Abstract: TH-PO381

Characterizations of HSP90-Interacting Complex in Renal Cells Using Tandem Affinity Purification and Its Potential Role in Kidney Stone Formation

Session Information

Category: Cell Biology

  • 201 Cell Signaling, Oxidative Stress

Authors

  • Thongboonkerd, Visith, Siriraj Hospital, Mahidol University, Bangkok, Thailand
  • Manissorn, Juthatip, Siriraj Hospital, Mahidol University, Bangkok, Thailand
Background

Heat shock protein 90 (HSP90) is a highly abundant molecular chaperone that interacts with many other intracellular proteins to regulate various cellular processes. However, compositions of the HSP90-interacting complex remain largely unknown. This study thus aimed to characterize such complex in renal cells by tandem affinity purification (TAP) followed by ultrahigh-resolution tandem mass spectrometry (Qq-TOF MS/MS).

Methods

The full-length HSP90AB1 gene was constructed and subcloned into pGLUE vector, which was designed to express streptavidin- and calmodulin-binding affinity tags at the N-terminus of HSP90, whereas TAP-tag without HSP90 fusion served as the control for TAP purification system. Expression of TAP-tag fusion with HSP90 (TAP-HSP90) in the transfected HEK293T cells was confirmed by immunoblotting. The HSP90-interacting complex was purified by TAP-tag method and subjected to in-solution tryptic digestion and identification by Qq-TOF MS/MS. Functional significance of this complex was then addressed by using small-interfering RNA (siRNA) targeting to HSP90 (siHSP90).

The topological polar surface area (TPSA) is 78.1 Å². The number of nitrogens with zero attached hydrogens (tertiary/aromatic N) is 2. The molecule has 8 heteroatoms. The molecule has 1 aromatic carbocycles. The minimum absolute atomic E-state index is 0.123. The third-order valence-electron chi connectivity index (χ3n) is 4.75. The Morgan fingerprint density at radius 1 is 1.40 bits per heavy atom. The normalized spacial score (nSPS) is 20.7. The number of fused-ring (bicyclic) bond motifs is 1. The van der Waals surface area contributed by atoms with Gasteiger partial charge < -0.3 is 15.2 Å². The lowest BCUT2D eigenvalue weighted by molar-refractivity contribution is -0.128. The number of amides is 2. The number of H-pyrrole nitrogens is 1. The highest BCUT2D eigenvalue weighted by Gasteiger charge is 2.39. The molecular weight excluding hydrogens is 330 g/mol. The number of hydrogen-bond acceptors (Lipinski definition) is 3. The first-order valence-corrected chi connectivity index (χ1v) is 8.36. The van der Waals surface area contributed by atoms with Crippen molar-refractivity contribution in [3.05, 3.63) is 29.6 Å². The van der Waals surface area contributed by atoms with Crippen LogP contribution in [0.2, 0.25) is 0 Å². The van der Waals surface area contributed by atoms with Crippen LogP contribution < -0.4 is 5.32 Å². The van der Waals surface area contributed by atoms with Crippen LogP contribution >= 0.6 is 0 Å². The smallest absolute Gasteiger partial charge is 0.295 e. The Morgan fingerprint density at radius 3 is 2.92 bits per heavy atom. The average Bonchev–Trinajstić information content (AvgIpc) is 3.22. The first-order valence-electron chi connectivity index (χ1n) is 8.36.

Results

A total of 40 proteins, including four forms of HSP90 and 19 novel HSP90-interacting partners, were successfully identified from this complex using TAP control to subtract non-specific binders. Co-immunoprecipitation followed by immunoblotting and immunofluorescence co-staining confirmed the association of HSP90 with known (HSP70, α-tubulin, and β-actin) and novel (vimentin, calpain-1, and importin-β1) partners. Knockdown of HSP90 by siRNA (siHSP90) caused significant changes in levels of HSP70, α-tubulin, β-actin, vimentin, and calpain-1, all of which are calcium oxalate (CaOx) crystal-binding proteins that play significant roles in kidney stone formation. CaOx crystal-cell adhesion assay revealed that crystal-cell adhesion was significantly decreased in siHSP90-transfected cells as compared to non-transfected control and siControl-transfected cells.

Conclusion

We report herein a number of novel HSP90-interacting proteins in renal cells and demonstrate the potential role of HSP90-interacting complex in kidney stone formation.

Funding

  • Government Support - Non-U.S.